Tuesday, October 06, 2015

Sarnia School Rewards Reading Kindergartners with Pizza

Because apparently learning to read and the many magical worlds that unlocks aren't reward enough, St. Michael's School in Sarnia, Ontario sent this Boston Pizza "Partners in Reading" reward sheet home with their kindergarten students.

And as I mentioned to the mom who sent the sheet my way, these sorts of partnerships are so commonplace nowadays that they can be considered the norm.

People tend not to question norms.

Our new norms are awful.

Bookmark and Share

Monday, October 05, 2015

Ontario Schools Allow Dairy to Shamelessly Target Kindergartners

Thanks to fellow Ottawan Sarah Wise for sending these my way.

They're photos of the milk propaganda provided to her 5 and 7 year olds at school in support of their school milk program.

Putting aside your stance on whether you think milk is a magical beverage or the devil's brew, can we at least agree that providing the dairy industry with direct access to children who can't discern truth from advertising, let alone advertising from actual teaching at school, is plainly wrong?

For a story worthy of teaching kids in school, have a peek at pediatrician Aaron Carroll's short video on how the milk emperor has no clothes.

Schools should not be places that industries can pay or partner with to provide children with advertising collateral.

Bookmark and Share

Friday, October 02, 2015

Beauty Facemasks Are Made of Human Placentas Now?

I certainly had no idea.

Neither did the guys wearing them in today's Funny Friday video.

Have a great weekend!

Bookmark and Share

Thursday, October 01, 2015

Supplement Maker Arbonne Thinks You're An Idiot

Well truthfully I don't know that for sure, but what other explanation is there for their trying to sell their product with this statement as their proof of its efficacy?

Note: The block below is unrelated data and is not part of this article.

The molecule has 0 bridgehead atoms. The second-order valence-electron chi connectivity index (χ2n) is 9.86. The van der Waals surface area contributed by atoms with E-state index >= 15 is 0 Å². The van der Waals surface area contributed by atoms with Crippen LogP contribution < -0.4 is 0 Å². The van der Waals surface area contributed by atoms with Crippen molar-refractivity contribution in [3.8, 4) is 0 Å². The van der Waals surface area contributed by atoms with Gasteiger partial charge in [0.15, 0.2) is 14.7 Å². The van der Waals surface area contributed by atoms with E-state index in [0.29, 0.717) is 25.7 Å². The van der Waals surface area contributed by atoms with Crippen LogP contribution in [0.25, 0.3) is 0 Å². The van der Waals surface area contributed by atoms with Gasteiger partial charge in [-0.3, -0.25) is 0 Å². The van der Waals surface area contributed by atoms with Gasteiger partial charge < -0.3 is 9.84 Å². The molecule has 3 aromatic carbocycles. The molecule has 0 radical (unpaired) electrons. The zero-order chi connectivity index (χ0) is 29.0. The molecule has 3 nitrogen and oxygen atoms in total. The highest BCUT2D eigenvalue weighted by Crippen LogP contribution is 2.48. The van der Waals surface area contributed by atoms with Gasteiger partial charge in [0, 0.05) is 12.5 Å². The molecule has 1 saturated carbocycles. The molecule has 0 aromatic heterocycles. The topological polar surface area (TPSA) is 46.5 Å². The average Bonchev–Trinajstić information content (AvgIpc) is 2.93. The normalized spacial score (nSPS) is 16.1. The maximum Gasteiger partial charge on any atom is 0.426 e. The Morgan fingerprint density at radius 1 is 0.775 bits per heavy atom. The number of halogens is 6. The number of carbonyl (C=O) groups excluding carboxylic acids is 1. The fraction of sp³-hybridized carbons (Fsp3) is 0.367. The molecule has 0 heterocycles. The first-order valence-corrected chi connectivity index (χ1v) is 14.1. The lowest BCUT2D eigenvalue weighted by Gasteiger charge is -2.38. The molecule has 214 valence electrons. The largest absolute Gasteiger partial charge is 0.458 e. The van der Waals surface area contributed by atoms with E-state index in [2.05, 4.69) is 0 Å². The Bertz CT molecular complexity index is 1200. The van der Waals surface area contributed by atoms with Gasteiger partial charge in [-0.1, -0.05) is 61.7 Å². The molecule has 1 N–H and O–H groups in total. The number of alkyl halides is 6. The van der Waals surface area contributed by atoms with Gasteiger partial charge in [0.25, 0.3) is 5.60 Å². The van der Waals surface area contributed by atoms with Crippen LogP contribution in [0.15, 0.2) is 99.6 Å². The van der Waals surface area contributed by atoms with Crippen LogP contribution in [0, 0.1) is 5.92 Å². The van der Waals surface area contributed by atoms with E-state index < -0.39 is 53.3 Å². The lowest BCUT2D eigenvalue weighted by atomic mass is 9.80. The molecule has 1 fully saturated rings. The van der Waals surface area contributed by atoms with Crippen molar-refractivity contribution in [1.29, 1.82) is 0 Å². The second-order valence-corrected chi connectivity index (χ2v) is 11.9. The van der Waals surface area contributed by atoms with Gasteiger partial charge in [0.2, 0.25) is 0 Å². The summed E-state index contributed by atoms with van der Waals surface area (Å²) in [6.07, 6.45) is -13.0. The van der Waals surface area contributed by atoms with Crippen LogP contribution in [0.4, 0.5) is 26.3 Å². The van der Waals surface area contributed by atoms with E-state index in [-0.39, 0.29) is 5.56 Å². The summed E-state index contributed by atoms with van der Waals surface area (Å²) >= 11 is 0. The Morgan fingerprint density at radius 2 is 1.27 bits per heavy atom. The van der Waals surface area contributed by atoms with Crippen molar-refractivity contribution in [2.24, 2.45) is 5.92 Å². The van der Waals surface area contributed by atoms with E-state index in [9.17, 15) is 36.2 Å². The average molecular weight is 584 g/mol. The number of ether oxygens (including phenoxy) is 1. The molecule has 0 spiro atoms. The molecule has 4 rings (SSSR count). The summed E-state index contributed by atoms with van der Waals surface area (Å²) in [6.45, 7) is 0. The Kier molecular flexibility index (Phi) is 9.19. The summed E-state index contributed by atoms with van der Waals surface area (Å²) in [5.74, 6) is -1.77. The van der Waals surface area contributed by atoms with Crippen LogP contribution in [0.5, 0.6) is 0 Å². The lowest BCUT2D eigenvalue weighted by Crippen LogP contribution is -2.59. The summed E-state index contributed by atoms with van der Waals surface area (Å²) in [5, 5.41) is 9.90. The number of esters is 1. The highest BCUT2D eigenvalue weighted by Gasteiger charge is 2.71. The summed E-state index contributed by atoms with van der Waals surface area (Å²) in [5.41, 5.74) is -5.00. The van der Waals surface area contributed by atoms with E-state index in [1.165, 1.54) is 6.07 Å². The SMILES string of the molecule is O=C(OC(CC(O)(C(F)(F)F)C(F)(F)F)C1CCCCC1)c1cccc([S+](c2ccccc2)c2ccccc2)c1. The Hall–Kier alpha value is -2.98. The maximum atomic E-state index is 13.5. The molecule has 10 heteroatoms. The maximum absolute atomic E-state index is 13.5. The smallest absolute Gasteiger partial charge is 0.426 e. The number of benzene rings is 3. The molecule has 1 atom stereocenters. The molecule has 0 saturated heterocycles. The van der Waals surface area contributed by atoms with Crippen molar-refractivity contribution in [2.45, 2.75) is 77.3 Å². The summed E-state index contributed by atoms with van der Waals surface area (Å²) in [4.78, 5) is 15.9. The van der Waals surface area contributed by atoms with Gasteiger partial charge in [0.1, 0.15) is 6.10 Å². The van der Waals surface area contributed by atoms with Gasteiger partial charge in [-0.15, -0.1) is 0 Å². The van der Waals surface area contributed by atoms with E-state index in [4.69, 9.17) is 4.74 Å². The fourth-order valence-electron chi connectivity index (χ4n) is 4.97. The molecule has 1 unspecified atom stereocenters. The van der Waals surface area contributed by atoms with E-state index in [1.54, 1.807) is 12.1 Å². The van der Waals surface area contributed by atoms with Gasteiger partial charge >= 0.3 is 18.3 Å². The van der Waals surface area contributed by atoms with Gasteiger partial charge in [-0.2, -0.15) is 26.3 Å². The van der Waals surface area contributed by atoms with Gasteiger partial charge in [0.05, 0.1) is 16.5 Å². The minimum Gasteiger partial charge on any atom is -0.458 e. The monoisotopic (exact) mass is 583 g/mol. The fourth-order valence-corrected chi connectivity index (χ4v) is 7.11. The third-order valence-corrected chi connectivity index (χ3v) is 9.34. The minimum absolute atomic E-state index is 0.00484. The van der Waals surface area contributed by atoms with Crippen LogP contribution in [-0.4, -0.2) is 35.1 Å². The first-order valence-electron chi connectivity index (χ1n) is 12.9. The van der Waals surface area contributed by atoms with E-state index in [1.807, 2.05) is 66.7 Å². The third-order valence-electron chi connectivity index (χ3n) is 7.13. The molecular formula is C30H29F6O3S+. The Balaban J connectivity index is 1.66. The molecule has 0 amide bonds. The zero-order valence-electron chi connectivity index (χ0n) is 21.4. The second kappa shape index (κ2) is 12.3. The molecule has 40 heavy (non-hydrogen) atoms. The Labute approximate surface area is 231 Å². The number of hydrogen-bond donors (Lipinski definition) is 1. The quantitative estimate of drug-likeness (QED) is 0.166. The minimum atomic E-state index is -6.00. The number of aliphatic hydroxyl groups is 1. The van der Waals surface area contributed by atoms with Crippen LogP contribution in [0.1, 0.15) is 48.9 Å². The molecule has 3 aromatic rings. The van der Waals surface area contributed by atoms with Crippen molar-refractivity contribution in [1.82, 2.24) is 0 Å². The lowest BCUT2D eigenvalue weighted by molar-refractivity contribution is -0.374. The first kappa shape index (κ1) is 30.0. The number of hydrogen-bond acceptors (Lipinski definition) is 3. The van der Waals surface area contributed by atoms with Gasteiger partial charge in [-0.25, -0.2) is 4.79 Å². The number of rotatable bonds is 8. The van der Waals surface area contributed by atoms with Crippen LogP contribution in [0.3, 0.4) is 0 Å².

"Data based on consumer perception after a 60 day home-use trial of PhystoSport products by 25 Arbonne Independent Consultants, Arbonne employees, and friends."
As to what that means? Well basically Arbonne, referred to by many as a multi-level marketing scheme, asked its own salespeople, employees and friends about the very products they were trying to sell, and then compiled their answers into really awesome sounding statistics with a tiny disclaimer that they're hoping no one will read.

Scumbags might be too kind a descriptor.

Bookmark and Share

Wednesday, September 30, 2015

Breast Cancer Foundations Probably Shouldn't be Promoting Booze

Again, not The Onion.

The charity is called the Keep A Breast Foundation and they sure do like cross promotions with alcohol and junk food.

There was their "Brewbies" beer festival, their "I love boobies and pizza" partnership, their partnership with Little Black Dress Wines, and my favourite, their "Drink Pink" Cheeseburgers in Paradise partnership that saw a whole 10% of the cost of pink drinks go back to the Foundation. I bet that'd be fifty shiny cents a glass!

Clearly they see no irony in these promotions despite their own proviso,
"Please remember - More than one (1) drink each day (if you are 21, of course) increases your odds of developing breast cancer. Alcohol can increase the levels of some hormones such as estrogen and unusually high levels of estrogen increases the risk of breast cancer. We know it's not fair, but think of the consequences if you drink too much. Be responsible and drink in moderation if you do."